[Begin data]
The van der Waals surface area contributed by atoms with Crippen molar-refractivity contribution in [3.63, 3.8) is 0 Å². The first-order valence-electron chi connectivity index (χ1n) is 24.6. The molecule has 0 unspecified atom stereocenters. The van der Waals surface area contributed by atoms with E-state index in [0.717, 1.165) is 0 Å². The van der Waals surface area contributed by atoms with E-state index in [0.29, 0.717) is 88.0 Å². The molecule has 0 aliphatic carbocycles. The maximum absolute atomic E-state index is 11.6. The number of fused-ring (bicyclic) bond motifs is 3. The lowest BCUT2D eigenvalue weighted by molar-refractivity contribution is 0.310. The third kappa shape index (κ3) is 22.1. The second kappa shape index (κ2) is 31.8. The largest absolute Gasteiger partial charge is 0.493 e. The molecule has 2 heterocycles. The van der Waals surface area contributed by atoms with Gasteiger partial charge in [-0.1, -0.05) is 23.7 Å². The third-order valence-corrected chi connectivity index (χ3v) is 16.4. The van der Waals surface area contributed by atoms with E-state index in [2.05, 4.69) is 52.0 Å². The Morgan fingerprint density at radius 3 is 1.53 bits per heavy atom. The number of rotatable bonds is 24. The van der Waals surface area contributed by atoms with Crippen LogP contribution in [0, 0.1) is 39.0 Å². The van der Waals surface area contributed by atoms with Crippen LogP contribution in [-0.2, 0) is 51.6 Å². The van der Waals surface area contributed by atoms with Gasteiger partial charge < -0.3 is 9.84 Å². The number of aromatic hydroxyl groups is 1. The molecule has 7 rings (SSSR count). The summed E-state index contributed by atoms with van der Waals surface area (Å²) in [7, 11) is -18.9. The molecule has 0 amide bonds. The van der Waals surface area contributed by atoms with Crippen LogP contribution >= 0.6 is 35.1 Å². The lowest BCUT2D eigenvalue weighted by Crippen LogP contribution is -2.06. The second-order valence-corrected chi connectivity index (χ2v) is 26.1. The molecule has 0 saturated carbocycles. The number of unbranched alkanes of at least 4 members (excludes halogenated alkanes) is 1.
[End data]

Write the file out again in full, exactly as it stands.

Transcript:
The van der Waals surface area contributed by atoms with Crippen molar-refractivity contribution in [3.63, 3.8) is 0 Å². The first-order valence-electron chi connectivity index (χ1n) is 24.6. The molecule has 0 unspecified atom stereocenters. The van der Waals surface area contributed by atoms with E-state index in [0.717, 1.165) is 0 Å². The van der Waals surface area contributed by atoms with E-state index in [0.29, 0.717) is 88.0 Å². The molecule has 0 aliphatic carbocycles. The maximum absolute atomic E-state index is 11.6. The number of fused-ring (bicyclic) bond motifs is 3. The lowest BCUT2D eigenvalue weighted by molar-refractivity contribution is 0.310. The third kappa shape index (κ3) is 22.1. The second kappa shape index (κ2) is 31.8. The largest absolute Gasteiger partial charge is 0.493 e. The molecule has 2 heterocycles. The van der Waals surface area contributed by atoms with Gasteiger partial charge in [-0.1, -0.05) is 23.7 Å². The third-order valence-corrected chi connectivity index (χ3v) is 16.4. The van der Waals surface area contributed by atoms with E-state index in [2.05, 4.69) is 52.0 Å². The Morgan fingerprint density at radius 3 is 1.53 bits per heavy atom. The number of rotatable bonds is 24. The van der Waals surface area contributed by atoms with Crippen LogP contribution in [0, 0.1) is 39.0 Å². The van der Waals surface area contributed by atoms with Crippen LogP contribution in [-0.2, 0) is 51.6 Å². The van der Waals surface area contributed by atoms with Gasteiger partial charge < -0.3 is 9.84 Å². The number of aromatic hydroxyl groups is 1. The molecule has 7 rings (SSSR count). The summed E-state index contributed by atoms with van der Waals surface area (Å²) in [7, 11) is -18.9. The molecule has 0 amide bonds. The van der Waals surface area contributed by atoms with Crippen LogP contribution >= 0.6 is 35.1 Å². The lowest BCUT2D eigenvalue weighted by Crippen LogP contribution is -2.06. The second-order valence-corrected chi connectivity index (χ2v) is 26.1. The molecule has 0 saturated carbocycles. The number of unbranched alkanes of at least 4 members (excludes halogenated alkanes) is 1.